This type of depression is not just a reaction to the illness, but is caused by cytokines provoking an immune system that has lost its ability to return to a state of neutrality. Anti-depressant drugs may further inhibit the production of these crucial anti-inflammatory cytokines.
Michael believes that one reason for the increase in depressive disorders may be a failure to develop a fully functional mucosal immune system in the gut and colon, possibly as a result of exposure to antibiotics at an early age. Nutritional programmes that influence cytokines are new but show considerable promise.
Trace elements, mood and behaviour
Conference chair, Dr Neil Ward, senior lecturer in chemistry at the University of Surrey, explained the impact of trace elements on mood and behaviour.
Deficiencies in selenium, zinc and chromium are commonplace and may play an important role in mood disorders. Toxic elements, such as aluminium, cadmium and lead have long been associated with anti-social behaviour.
In addition, toxic metals block the utilisation of essential trace elements such as calcium, iron, magnesium and zinc, which are required for normal brain and immune system development.
Exercise, green space and mental health
Jo Peacock from the University of Essex’s Green Exercise programme explained the synergistic health benefits of participating in physical activities whilst being directly exposed to nature and green space.
Even short exposure was shown to lower blood pressure, reduce anger, depression and tension and increase self-esteem and mood.
We need to improve accessibility to ‘green exercise’ for all social groups but especially those suffering with ill-health. Added benefits would include reduced public health costs and conservation of our natural resources.
Putting it into practice
In my own practice I have found that depressed clients respond well to a healthier lifestyle, diet and supplements. Devising an individual nutritional programme whilst improving digestive function and efficiency is key, but can only work if clients have the motivation to carry out the programme.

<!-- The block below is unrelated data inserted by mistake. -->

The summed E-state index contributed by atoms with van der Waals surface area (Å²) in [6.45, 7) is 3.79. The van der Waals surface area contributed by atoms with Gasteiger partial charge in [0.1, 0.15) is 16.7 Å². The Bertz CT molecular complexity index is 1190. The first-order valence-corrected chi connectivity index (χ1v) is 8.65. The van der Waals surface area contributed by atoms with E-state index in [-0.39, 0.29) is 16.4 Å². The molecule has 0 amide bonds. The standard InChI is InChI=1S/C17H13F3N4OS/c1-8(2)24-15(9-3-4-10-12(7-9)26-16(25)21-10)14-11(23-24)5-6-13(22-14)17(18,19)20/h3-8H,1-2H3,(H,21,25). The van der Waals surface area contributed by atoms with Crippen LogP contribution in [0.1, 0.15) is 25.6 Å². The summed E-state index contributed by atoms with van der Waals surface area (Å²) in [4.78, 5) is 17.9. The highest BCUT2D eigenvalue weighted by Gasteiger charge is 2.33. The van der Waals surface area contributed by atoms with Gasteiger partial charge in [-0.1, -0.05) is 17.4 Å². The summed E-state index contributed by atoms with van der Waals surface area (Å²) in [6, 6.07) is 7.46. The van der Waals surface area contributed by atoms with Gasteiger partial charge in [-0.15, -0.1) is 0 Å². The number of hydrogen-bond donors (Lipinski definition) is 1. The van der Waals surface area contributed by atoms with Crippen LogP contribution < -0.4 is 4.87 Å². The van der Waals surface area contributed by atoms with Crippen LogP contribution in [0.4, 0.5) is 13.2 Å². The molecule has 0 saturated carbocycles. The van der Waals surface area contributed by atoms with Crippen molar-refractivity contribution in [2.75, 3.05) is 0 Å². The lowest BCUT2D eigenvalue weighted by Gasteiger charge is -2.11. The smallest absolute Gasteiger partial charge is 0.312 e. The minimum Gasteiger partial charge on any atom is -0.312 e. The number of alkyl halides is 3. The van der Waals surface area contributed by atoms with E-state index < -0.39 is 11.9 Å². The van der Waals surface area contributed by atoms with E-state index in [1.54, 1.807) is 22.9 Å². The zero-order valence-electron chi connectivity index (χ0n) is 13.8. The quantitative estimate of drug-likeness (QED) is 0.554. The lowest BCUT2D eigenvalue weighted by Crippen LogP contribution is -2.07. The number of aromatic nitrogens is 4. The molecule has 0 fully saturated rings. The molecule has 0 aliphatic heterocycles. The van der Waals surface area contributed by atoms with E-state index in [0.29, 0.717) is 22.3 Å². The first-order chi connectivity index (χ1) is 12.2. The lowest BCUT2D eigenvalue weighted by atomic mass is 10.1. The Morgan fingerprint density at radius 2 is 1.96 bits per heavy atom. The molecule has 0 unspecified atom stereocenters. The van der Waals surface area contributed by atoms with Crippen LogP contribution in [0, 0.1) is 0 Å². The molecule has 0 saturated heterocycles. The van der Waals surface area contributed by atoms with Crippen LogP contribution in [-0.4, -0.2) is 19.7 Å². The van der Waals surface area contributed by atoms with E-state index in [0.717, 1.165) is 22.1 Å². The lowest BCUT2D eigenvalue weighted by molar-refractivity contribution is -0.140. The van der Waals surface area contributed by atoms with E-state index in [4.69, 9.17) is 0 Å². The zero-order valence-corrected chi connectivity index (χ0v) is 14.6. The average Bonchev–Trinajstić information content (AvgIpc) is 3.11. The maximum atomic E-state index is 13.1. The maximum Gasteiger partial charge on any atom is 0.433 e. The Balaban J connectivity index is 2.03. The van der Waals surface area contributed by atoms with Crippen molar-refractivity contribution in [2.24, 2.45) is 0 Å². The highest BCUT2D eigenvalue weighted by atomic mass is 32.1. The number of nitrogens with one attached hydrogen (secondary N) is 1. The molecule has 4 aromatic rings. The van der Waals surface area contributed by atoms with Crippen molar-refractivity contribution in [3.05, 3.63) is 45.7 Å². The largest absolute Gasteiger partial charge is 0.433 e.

If a family member or friend is present during consultations (and at home) to help with shopping and cooking, this task is made much easier. Effective nutritional intervention includes building practical cooking skills and explaining how digestion works (the importance of gastric juice, probiotics etc). A free weekly phone-in also helps the therapist to pick up on potential difficulties.
The ‘take-home’ message
The dietary message is: more variety, traditional cooking methods and unprocessed, fresh, local, seasonal food high in nutritional value. Weeding out caffeine, nicotine, alcohol, sugar, hydrogenated fat and additives is best done step-by-step. Clients may find this easier if healthier items are introduced consistently, leaving less room for ‘unhealthy’ ones.
Food intolerances, hormone imbalances, dehydration, blood sugar issues, compromised gut immunity, increased essential fatty acid, amino acid or micronutrient requirements, toxic metals or chemical sensitivities are all risk factors and need to be addressed. For some clients, lab testing is useful, for others it is either unnecessary or not financially viable.
The challenge for the nutritional therapist remains effective intervention in difficult circumstances. This would surely be easier if we were part of an integrated team. One delegate suggested diet and green exercise should routinely be handed out ‘on prescription’! We wish!
Martina Watts is a nutritional therapist, health writer and nutrition consultant for schools, local government and the NHS.
For more information check www.thehealthbank.co.uk.
First Published in 2007